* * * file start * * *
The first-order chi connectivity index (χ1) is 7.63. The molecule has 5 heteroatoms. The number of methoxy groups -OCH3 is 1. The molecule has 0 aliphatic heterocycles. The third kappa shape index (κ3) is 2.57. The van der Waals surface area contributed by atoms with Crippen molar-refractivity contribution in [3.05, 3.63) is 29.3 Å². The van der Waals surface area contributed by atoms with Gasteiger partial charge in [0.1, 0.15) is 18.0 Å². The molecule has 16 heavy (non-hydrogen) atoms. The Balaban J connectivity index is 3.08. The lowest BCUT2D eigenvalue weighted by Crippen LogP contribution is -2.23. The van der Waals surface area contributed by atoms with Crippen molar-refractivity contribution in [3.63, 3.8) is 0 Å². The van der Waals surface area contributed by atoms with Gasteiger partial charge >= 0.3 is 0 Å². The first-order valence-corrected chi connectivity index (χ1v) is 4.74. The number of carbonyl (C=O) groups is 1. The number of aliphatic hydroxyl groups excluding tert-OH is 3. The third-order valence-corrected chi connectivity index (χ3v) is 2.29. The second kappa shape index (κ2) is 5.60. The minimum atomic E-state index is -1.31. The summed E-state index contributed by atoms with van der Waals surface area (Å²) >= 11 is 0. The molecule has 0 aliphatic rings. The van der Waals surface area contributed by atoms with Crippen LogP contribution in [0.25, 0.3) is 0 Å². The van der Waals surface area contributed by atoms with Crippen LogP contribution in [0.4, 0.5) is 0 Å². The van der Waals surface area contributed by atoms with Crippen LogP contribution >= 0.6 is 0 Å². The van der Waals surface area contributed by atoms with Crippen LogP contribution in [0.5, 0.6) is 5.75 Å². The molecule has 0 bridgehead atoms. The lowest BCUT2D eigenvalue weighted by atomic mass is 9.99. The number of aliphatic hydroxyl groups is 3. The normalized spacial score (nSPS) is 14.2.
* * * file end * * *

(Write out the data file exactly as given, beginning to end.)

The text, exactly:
The first-order chi connectivity index (χ1) is 7.63. The molecule has 5 heteroatoms. The number of methoxy groups -OCH3 is 1. The molecule has 0 aliphatic heterocycles. The third kappa shape index (κ3) is 2.57. The van der Waals surface area contributed by atoms with Crippen molar-refractivity contribution in [3.05, 3.63) is 29.3 Å². The van der Waals surface area contributed by atoms with Gasteiger partial charge in [0.1, 0.15) is 18.0 Å². The molecule has 16 heavy (non-hydrogen) atoms. The Balaban J connectivity index is 3.08. The lowest BCUT2D eigenvalue weighted by Crippen LogP contribution is -2.23. The van der Waals surface area contributed by atoms with Crippen molar-refractivity contribution in [3.63, 3.8) is 0 Å². The van der Waals surface area contributed by atoms with Gasteiger partial charge >= 0.3 is 0 Å². The first-order valence-corrected chi connectivity index (χ1v) is 4.74. The number of carbonyl (C=O) groups is 1. The number of aliphatic hydroxyl groups excluding tert-OH is 3. The third-order valence-corrected chi connectivity index (χ3v) is 2.29. The second kappa shape index (κ2) is 5.60. The minimum atomic E-state index is -1.31. The summed E-state index contributed by atoms with van der Waals surface area (Å²) >= 11 is 0. The molecule has 0 aliphatic rings. The van der Waals surface area contributed by atoms with Crippen LogP contribution in [0.25, 0.3) is 0 Å². The van der Waals surface area contributed by atoms with Crippen LogP contribution in [0.4, 0.5) is 0 Å². The van der Waals surface area contributed by atoms with Crippen LogP contribution >= 0.6 is 0 Å². The van der Waals surface area contributed by atoms with Crippen LogP contribution in [0.5, 0.6) is 5.75 Å². The molecule has 0 bridgehead atoms. The lowest BCUT2D eigenvalue weighted by atomic mass is 9.99. The number of aliphatic hydroxyl groups is 3. The normalized spacial score (nSPS) is 14.2.